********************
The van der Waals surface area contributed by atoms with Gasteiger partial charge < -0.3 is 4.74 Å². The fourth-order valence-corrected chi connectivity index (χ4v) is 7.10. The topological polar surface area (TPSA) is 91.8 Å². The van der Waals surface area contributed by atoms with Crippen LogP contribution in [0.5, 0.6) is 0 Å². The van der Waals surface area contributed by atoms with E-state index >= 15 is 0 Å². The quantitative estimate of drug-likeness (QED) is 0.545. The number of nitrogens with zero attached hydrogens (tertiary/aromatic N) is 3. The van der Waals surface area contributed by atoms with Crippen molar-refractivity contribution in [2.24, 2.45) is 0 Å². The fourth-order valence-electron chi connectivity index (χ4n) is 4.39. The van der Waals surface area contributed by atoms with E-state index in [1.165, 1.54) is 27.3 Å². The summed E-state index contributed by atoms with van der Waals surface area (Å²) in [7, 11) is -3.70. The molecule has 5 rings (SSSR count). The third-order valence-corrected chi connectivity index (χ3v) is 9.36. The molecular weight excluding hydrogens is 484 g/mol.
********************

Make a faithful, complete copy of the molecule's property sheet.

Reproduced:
The van der Waals surface area contributed by atoms with Gasteiger partial charge < -0.3 is 4.74 Å². The fourth-order valence-corrected chi connectivity index (χ4v) is 7.10. The topological polar surface area (TPSA) is 91.8 Å². The van der Waals surface area contributed by atoms with Crippen LogP contribution in [0.5, 0.6) is 0 Å². The van der Waals surface area contributed by atoms with E-state index >= 15 is 0 Å². The quantitative estimate of drug-likeness (QED) is 0.545. The number of nitrogens with zero attached hydrogens (tertiary/aromatic N) is 3. The van der Waals surface area contributed by atoms with Crippen molar-refractivity contribution in [2.24, 2.45) is 0 Å². The fourth-order valence-electron chi connectivity index (χ4n) is 4.39. The van der Waals surface area contributed by atoms with E-state index in [1.165, 1.54) is 27.3 Å². The summed E-state index contributed by atoms with van der Waals surface area (Å²) in [7, 11) is -3.70. The molecule has 5 rings (SSSR count). The third-order valence-corrected chi connectivity index (χ3v) is 9.36. The molecular weight excluding hydrogens is 484 g/mol.